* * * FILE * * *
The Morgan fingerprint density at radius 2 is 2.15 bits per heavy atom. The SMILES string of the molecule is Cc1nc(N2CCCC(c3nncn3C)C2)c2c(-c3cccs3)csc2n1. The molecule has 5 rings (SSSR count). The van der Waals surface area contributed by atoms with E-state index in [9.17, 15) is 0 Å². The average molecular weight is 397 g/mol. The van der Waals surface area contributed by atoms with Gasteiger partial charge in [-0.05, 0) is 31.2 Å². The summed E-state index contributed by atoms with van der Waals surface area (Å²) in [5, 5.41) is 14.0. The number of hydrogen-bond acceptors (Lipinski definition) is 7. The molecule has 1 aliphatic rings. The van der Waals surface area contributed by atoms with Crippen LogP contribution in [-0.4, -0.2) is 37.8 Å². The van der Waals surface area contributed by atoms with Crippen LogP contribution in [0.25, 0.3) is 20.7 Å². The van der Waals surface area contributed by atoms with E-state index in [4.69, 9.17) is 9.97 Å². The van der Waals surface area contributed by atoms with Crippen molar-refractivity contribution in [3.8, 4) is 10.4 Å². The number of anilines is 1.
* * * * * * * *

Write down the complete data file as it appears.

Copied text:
The Morgan fingerprint density at radius 2 is 2.15 bits per heavy atom. The SMILES string of the molecule is Cc1nc(N2CCCC(c3nncn3C)C2)c2c(-c3cccs3)csc2n1. The molecule has 5 rings (SSSR count). The van der Waals surface area contributed by atoms with E-state index in [9.17, 15) is 0 Å². The average molecular weight is 397 g/mol. The van der Waals surface area contributed by atoms with Gasteiger partial charge in [-0.05, 0) is 31.2 Å². The summed E-state index contributed by atoms with van der Waals surface area (Å²) in [5, 5.41) is 14.0. The number of hydrogen-bond acceptors (Lipinski definition) is 7. The molecule has 1 aliphatic rings. The van der Waals surface area contributed by atoms with Crippen LogP contribution in [-0.4, -0.2) is 37.8 Å². The van der Waals surface area contributed by atoms with Crippen LogP contribution in [0.25, 0.3) is 20.7 Å². The van der Waals surface area contributed by atoms with E-state index in [4.69, 9.17) is 9.97 Å². The van der Waals surface area contributed by atoms with Crippen molar-refractivity contribution in [3.8, 4) is 10.4 Å². The number of anilines is 1.